Copyright © 2011 cgcsforum.com / W.G.Peters — Nov 27, 2011 — updated 6/24/2012
I am constantly looking for new processes and substances to use for making colloidal silver. Here are my latest thoughts.
The electrolytic process for making colloidal silver requires an electrolyte to work. Even pure distilled water with nothing added to it acts as a weak electrolyte because a very small amount of pure water disassociates into H+ and OH- ions. You might say that a certain amount of water dissolves in itself as hydrogen hydroxide. A liter of pure water will contain 10-7 moles1 of hydrogen ions, and 10-7 moles of hydroxide ions. This amounts to 0.00018 milligrams of hydroxide ions, but this tiny amount is enough to make silver hydroxide when you put silver electrodes in the water and connect them to a battery. These hydrogen ions and hydroxide ions are the current carriers which allows current flow through the electrolysis cell, but so few carriers result in a very weak current. A weak current results in a long process time.
Aside from the long process time, using the hydroxide inherent in pure water as the electrolyte has another problem. The amount of hydroxide is not constant, but increases as the amount of silver hydroxide increases. This creates a run-away process that gets faster with time, and therefore is difficult to control as anyone who has used this simple process can attest.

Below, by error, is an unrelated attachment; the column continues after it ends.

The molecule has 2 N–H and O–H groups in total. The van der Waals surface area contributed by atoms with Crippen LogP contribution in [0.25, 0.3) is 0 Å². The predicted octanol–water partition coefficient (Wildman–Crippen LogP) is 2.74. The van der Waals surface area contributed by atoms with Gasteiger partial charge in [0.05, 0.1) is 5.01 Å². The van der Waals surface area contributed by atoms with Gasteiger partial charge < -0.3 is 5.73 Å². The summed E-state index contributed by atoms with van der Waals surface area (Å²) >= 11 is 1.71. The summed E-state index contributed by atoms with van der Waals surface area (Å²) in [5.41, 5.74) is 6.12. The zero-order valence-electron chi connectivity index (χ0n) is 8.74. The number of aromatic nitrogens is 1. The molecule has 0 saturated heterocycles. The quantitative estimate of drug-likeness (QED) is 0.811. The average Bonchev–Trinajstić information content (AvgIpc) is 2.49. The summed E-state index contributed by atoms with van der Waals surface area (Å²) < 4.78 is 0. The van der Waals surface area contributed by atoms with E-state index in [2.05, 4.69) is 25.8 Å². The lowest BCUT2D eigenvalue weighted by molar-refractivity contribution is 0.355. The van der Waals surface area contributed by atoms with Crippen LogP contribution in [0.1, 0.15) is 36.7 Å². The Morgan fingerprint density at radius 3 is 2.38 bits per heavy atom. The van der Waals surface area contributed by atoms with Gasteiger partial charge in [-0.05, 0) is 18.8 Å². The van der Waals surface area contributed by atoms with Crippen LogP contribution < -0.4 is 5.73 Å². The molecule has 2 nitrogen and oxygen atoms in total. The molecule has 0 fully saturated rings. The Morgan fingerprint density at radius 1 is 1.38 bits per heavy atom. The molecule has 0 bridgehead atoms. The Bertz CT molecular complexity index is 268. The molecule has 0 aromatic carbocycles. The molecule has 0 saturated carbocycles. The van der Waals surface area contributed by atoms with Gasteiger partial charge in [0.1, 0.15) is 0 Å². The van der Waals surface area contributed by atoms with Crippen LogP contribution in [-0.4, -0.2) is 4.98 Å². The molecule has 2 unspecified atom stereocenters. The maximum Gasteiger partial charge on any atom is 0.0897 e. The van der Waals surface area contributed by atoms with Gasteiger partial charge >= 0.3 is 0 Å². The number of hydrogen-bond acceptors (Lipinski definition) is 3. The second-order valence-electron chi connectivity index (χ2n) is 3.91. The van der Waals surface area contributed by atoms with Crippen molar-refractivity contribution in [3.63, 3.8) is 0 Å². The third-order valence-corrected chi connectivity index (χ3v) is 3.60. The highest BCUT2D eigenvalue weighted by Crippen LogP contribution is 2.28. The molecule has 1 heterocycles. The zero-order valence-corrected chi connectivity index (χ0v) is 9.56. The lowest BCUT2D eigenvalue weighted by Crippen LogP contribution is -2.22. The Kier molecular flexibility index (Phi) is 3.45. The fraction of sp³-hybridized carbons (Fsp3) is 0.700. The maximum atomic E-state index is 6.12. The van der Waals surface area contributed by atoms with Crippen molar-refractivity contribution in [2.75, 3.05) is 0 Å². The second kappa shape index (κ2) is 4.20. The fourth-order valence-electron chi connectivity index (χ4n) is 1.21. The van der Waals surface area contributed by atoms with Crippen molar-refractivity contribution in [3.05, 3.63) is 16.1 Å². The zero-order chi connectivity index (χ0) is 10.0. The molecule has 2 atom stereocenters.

We can solve these problems by adding an appropriate electrolyte to our water. A useable electrolyte must have certain characteristics. It must be non-toxic above all else. It must not form any toxic byproducts. It must form a soluble compound with the anode metal. It must dissociate in water (ionize). Its positive ion should not plate out onto the cathode. It should be inexpensive, and readily available. These requirements reduce the number of choices considerably.
In choosing the specific compound to use, toxicity is paramount. Luckily substances normally found in human physiology are good candidates. Chlorides, citrates, gluconates and hydroxides and carbonates are all non-toxic anions3 especially in the low concentrations we need. Chlorides are everywhere in the body, and citrates are an integral part of the citric acid cycle which provides our energy. Gluconates are commonly found in foods. Hydroxide is a natural constituent of water. The body is very adept at handling these substances. However, gluconates are not readily available for most people, so I take them out of the list. Citrate is a good choice if the goal is to make ionic silver, as it is more soluble than silver hydroxide or chloride.
There are only two very common bio-compatible cationic substances which will not plate out onto a cathode. They are sodium and potassium. Both of these ions react strongly with water as soon as they are reduced to metal at the cathode, and create hydroxides which are water soluble. So, the sodium or potassium stays in solution as ions. Because of this, a sodium or potassium salt would be ideal for making colloidal silver electrolytically. An added benefit of using sodium salts is that it is self replenishing. The sodium ions that contact the cathode are immediately reduced to sodium metal, and then react with the water to become sodium hydroxide. The net result is that the electrolyte is never used up.
For these reasons, my first choice of an electrolyte is sodium carbonate, commonly known as washing soda. It is cheap, readily available, and it works extremely well for making colloidal silver. It is also safe to handle. Everyone has consumed sodium carbonate, it is what results from heating baking soda, so is a common ingredient in baked goods.